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Corn, Wheat Futures See Modestly Bearish Reactions to USDA Report

Corn, Wheat Futures See Modestly Bearish Reactions to USDA Report

13 June 2013
Jim Wyckoff Commentary -  TheCropSite

ANALYSIS - Corn and wheat futures were moderately lower in the wake of the latest US Department of Agriculture monthly supply and demand report issued late Wednesday morning, writes Jim Wyckoff for TheCropSite.

Soybeans were trading moderately higher in the report’s aftermath. The USDA data was deemed by traders as neutral to bearish for corn and wheat, and neutral for soybeans.

While the government reduced by 1% the average U.S. corn yield, to 156.5 bushels per acre, it left its estimate for total U.S. planted corn acres unchanged. Many felt the government would reduce planted corn acres in this report, but now reckon USDA will reduce its planted acreage figure for U.S. corn in late late-June plantings update.

Total corn stocks at the end of the 2014 marketing year were pegged at 1.949 billion bushels, which was larger than the consensus forecast and putting some downside price pressure on corn futures. USDA now puts the U.S. average on-farm cash corn price at $4.40 to $5.20 a bushel, up 10 cents on both ends of the range from May.

Wheat futures were under some selling pressure in the immediate aftermath of the USDA data Wednesday, as the US Agriculture Department estimated domestic wheat supplies at higher levels than its last report in May. However, losses in wheat were pared as traders saw the world supply and demand balance for wheat was tightened up a bit in this USDA report due to some adverse growing weather in Ukraine and Russia.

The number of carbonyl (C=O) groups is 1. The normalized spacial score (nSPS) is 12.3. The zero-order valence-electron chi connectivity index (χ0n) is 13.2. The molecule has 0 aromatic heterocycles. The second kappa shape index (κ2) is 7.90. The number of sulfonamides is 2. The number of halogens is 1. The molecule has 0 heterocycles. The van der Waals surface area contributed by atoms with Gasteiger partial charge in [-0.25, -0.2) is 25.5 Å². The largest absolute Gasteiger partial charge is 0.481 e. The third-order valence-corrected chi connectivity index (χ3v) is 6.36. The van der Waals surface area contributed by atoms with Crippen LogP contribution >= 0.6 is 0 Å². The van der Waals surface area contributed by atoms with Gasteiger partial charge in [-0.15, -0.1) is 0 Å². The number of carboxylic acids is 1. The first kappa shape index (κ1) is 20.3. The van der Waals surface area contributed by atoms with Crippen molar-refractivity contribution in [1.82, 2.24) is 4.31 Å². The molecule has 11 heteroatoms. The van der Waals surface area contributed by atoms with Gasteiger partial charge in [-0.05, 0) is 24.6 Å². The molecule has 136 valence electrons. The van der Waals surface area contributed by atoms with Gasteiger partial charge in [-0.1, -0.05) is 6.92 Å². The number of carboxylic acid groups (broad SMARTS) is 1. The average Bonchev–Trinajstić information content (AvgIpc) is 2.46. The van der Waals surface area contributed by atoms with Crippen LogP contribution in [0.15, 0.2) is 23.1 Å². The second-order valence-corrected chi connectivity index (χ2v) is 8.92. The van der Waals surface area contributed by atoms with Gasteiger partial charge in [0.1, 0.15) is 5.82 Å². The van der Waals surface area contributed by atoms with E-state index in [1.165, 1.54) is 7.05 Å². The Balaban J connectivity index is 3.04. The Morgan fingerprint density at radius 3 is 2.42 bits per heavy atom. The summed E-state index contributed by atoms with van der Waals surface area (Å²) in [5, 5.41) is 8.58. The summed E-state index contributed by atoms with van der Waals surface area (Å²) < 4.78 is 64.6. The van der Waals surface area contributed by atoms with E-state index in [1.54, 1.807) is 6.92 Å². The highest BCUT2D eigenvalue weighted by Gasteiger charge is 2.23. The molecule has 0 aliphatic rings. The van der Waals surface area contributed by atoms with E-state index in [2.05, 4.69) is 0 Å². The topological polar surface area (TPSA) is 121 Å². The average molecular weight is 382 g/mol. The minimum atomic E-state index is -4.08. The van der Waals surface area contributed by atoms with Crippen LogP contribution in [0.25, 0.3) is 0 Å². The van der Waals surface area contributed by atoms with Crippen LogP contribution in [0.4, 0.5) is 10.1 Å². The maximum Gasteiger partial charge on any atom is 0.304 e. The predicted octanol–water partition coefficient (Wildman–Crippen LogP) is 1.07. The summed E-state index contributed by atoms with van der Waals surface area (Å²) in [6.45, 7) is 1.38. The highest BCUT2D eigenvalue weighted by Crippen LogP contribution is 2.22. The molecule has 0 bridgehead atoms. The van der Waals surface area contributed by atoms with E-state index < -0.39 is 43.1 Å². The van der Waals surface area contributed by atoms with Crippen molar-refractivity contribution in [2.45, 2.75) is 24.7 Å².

USDA now puts the U.S. average on-farm cash wheat price at $6.25 to $7.55 a bushel, up 10 cents on both ends of the range from May.

There were no significant changes by USDA this month to the soybean supply and demand balance sheet. USDA puts the US average on-farm cash soybean price at $9.75 to $11.75 a bushel, up 25 cents on both ends of the range from May.

TheCropSite News Desk

IMPORTANT NOTE: I am not a futures broker and do not manage any trading accounts other than my own personal account. It is my goal to point out to you potential trading opportunities. However, it is up to you to: (1) decide when and if you want to initiate any traders and (2) determine the size of any trades you may initiate. Any trades I discuss are hypothetical in nature.

Here is what the Commodity Futures Trading Commission (CFTC) has said about futures trading (and I agree 100%): 1. Trading commodity futures and options is not for everyone. IT IS A VOLATILE, COMPLEX AND RISKY BUSINESS. Before you invest any money in futures or options contracts, you should consider your financial experience, goals and financial resources, and know how much you can afford to lose above and beyond your initial payment to a broker. You should understand commodity futures and options contracts and your obligations in entering into those contracts. You should understand your exposure to risk and other aspects of trading by thoroughly reviewing the risk disclosure documents your broker is required to give you.



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